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Glazunov Symphony Nos. 1, 2, 3 & 9

5.0 out of 5 stars 3 customer reviews

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Audio CD, August 25, 2009
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Product Details

  • Conductor: José Serebrier
  • Composer: Glazunov
  • Audio CD (August 25, 2009)
  • Number of Discs: 2
  • Label: Warner Classics
  • ASIN: B002JIN1VQ
  • Average Customer Review: 5.0 out of 5 stars  See all reviews (3 customer reviews)
  • Amazon Best Sellers Rank: #176,782 in Music (See Top 100 in Music)

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Format: Audio CD
is in itself a masterpiece. READ IT and then go get the discs. A+++++
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The final installment in Serebrier's Glazunov symphony project not merely recapitulates the virtues of earlier releases but outdoes them in several ways. First, there is the fact that Warner offers two discs for the price of one--and there are a very ample 120+ minutes of music here. Second, the playing of the Royal Scottish National Orchestra is, especially the silky strings, even more beautifully poised than in earlier installments. Third, the sound recording has improved with each installment, from the clear but rather distant sonics of the first disc (Symphony No. 5 and The Seasons). For a test case, just listen to the climax in the first movement (all there is) of the Ninth Symphony, with its booming bass drum and crashing cymbals spread against an excitingly wide sound stage.

The one constant is the conducting of Jose Serebrier, who, as a disciple of Stokowski, specializes--to the point of revelry--in Late Romantic music. There have been excellent individual recordings of the Glazunov symphonies, but no one has succeeded to the extent that Serebrier has in suggesting the overall quality of Glazunov's achievement. This is not so hard a task in the finest symphonies, Nos. 4 and 5. It's much more difficult in the rangy Third, which is Glazunov's response to an artistic crisis he experienced around 1890 as he attempted to make his musical language more cosmopolitan and move once and for all out of the orbit of nationalists such as Balakirev. Serebrier doesn't succeed in making the Third sound like a great symphony, but he certainly makes it sound important.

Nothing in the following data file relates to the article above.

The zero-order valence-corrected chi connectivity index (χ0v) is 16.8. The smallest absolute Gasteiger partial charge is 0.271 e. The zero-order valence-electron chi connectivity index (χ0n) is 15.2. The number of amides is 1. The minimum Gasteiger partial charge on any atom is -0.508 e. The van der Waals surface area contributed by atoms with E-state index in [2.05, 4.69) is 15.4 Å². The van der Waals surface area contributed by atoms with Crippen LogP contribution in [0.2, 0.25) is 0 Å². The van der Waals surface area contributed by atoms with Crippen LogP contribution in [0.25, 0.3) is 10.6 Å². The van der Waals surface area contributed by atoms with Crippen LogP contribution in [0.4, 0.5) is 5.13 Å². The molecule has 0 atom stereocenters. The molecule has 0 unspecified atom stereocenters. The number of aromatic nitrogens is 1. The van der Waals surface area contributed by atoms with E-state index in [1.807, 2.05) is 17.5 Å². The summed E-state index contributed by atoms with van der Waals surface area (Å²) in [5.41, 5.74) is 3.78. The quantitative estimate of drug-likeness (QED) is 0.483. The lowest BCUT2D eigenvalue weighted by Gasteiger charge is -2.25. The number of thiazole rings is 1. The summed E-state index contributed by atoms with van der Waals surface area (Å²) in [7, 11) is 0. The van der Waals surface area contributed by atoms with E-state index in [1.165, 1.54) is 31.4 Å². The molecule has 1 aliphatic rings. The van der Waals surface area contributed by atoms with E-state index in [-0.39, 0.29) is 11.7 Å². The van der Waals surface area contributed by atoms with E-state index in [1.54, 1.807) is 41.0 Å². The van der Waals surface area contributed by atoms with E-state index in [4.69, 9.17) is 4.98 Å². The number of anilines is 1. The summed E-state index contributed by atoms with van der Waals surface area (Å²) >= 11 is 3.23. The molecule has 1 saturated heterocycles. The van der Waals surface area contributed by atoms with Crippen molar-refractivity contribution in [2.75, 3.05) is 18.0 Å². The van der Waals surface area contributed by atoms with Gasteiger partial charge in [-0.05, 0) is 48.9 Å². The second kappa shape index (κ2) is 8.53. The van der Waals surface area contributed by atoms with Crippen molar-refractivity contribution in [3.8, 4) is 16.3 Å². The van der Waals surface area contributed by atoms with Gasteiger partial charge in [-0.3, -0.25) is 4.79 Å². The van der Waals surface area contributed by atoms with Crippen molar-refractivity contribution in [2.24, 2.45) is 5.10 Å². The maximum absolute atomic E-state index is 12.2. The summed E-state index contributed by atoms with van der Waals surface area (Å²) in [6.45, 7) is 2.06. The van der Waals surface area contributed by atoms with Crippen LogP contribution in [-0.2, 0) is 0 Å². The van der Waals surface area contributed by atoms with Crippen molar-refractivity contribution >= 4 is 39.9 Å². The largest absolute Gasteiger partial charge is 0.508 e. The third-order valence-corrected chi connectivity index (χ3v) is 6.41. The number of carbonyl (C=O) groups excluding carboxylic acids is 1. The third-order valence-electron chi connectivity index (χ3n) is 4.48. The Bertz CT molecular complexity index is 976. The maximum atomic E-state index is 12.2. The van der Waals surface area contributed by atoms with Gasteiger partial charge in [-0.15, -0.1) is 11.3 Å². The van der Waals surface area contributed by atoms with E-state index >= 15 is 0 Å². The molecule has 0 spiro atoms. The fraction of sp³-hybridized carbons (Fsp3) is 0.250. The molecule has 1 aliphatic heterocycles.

I may be in a minority, but I prefer the more economical Second and First Symphonies, the latter completed when the composer was a mere sixteen years old.
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A bit close to a decade ago, I confessed to a friend and fellow reviewer, Julian Grant, who graced these Amazon pages with his own informative and thought-provoking reviews I took the pleasure in reading, of how dissatisfied I was in music programmes particularly in America's concert halls. I was ranting about how too little we were exposed to the great composers like Glazunov, Atterberg, Nielsen, Popov, Myaskovsky, and others and the need to rectify that in part by not overplaying the familiar Tchaikovsky, Mahler, Beethoven, et al. in these halls. But Julian Grant put the matter into perspective in reminding me that repeated listening is a complex ingredient in music appreciation. It is indeed amazing, now that I am thinking about it, of how reactions to a piece differ upon subsequent hearings whether in concerts or in one's living room, especially when new performers have something differently to say. The over-playing issue is of course a legitimate one (still), but as demonstrated here in these recordings, the repeated-listening phenomenon, and what it yields, is ever so true.

José Serebrier's rendition of Glazunov's Third Symphony is the highlight in this two discs album and to my mind, the pinnacle achievement of this set (not forgetting even for a moment how wonderful Serebrier is in the composer's other symphonies like, for instances, the Fourth, the Sixth or even the Ninth here). Other than Vernon Handley's take in Bax's Fourth Symphony (Chandos) or Rasilainen's take in Atterberg's Second (CPO), or even Botstein's way with Popov's First (Telarc), rarely do I have the opportunity in listening to a recording that so altered the way I perceived and viewed a particular work especially in the least expected. Here, there is no exception.
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